Spaniard Sanchez visits Morocco, marking ‘new phase’ after Western Sahara overthrow

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Morocco’s King Mohammed VI hosted Spain’s prime minister on Thursday in a historic visit ending a year-long diplomatic crisis, after Madrid overturned decades of neutrality on the Western Sahara conflict in a reversal that has angered Algeria.

Prime Minister Pedro Sanchez and Foreign Minister José Manuel Albares received a red carpet at Rabat’s main airport before heading to talks with the king followed by an iftar – the evening meal of the month holy muslim of ramadan.

The visit aims to draw a line under a major standoff between the two countries.

But the decision to abandon Spain’s longstanding neutrality over Western Sahara sparked a domestic backlash, with Spain’s parliament condemning the move on Thursday in a motion tabled by a Sanchez coalition partner.

The diplomatic crisis began a year ago when Madrid authorized Brahim Ghali, leader of the Polisario Front which claims the independence of the territory of Western Sahara, to be treated for Covid-19 in a Spanish hospital.

Morocco, which accuses Ghali of war crimes, views Western Sahara as an integral part of the kingdom and a highly sensitive issue of security and national pride.

The desert territory has rich Atlantic fishing waters, phosphate resources and a route to lucrative markets in West Africa.

Morocco waged a bitter war against the Polisario after the withdrawal of Spanish colonial forces in 1975.

Weeks after Ghali was hospitalized, more than 10,000 migrants stormed into Spain’s small North African enclave of Ceuta as Moroccan border forces looked away, in an incident meant to punish Madrid.

On March 18, Madrid announced a “new stage” in relations and said it now supports the North African kingdom’s plan for the territory: limited autonomy under Moroccan sovereignty.

Speaking to reporters after his meal with the king, Sanchez hailed the “historic moment”.

He said they had agreed “on a clear roadmap that allows issues of interest to be managed in a concerted manner, in a spirit of normality and good neighborliness, with no room for unilateral acts.”

He also said the countries would work to restore normal border traffic between Morocco and Ceuta as well as the neighboring Spanish enclave of Melilla.

“Ambitious roadmap”

Spain’s move, widely seen as a victory for Morocco, infuriated regional rival Algeria, which has long backed the Polisario and also supplies large amounts of natural gas to Spain.

Algiers last month recalled its ambassador from Madrid to protest the move, and state-owned energy giant Sonatrach warned on Friday that it could raise the price of its gas sales to the country.

Sanchez also faced a national backlash over the move.

Parliament denounced its reversal of a “historic” position, in a motion presented by its coalition ally Podemos.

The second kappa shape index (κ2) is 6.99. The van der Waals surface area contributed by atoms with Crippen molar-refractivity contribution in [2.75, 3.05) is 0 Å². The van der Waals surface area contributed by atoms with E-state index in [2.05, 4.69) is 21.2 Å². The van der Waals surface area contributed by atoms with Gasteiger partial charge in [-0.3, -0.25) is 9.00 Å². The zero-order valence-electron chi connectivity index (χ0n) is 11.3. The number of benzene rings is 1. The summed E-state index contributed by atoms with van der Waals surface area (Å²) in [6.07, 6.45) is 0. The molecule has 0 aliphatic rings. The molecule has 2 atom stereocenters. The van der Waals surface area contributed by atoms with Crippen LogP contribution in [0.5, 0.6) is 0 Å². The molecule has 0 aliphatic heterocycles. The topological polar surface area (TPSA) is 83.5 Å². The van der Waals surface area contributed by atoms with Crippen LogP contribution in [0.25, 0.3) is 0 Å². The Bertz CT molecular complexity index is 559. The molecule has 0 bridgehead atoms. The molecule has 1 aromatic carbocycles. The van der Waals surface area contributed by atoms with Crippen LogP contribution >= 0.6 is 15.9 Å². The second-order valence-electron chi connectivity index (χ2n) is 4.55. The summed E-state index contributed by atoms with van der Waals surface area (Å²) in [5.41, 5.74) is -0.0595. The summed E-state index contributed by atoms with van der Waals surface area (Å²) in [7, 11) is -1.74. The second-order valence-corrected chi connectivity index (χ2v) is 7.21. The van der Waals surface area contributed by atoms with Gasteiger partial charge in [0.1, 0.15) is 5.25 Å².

This approach “de facto amounts to supporting the path proposed by Morocco by abandoning the bases of a mutually acceptable political solution”, indicates the motion, adopted by 168 members.

Sanchez defended the move, saying the crisis with Morocco needed to be resolved.

In a statement Thursday evening, the Moroccan royal palace said that the two men had “reaffirmed their desire to open a new phase in relations between the two countries, based on mutual respect and trust, permanent consultation and cooperation honest”.

Key issues include irregular migration and smuggling around Ceuta and Melilla, two Spanish enclaves located on Morocco’s Mediterranean coast.

Independence in a hurry

For Spain, the main goal of repairing the fences was to secure Morocco’s cooperation on irregular migration – which observers say Rabat has often used to pressure Madrid.

For Morocco, the question of Western Sahara is the absolute priority.

“In the long term, the independence movement’s diplomatic room for maneuver is shrinking more and more,” said Riccardo Fabiani, director of the North Africa project at the International Crisis Group think tank.

Rabat controls 80% of Western Sahara, which the UN considers a “non-self-governing territory”.

The Polisario waged a long armed struggle for Morocco’s independence before reaching a ceasefire in 1991 on the promise of a self-determination referendum.

But he has claimed regular, sometimes deadly, attacks on Moroccan forces since the declaration of a null and void ceasefire in November 2020.

Former US President Donald Trump recognized Morocco’s sovereignty over the region the following month, and Rabat has since stepped up efforts to get other world powers, notably within the European Union, to follow suit.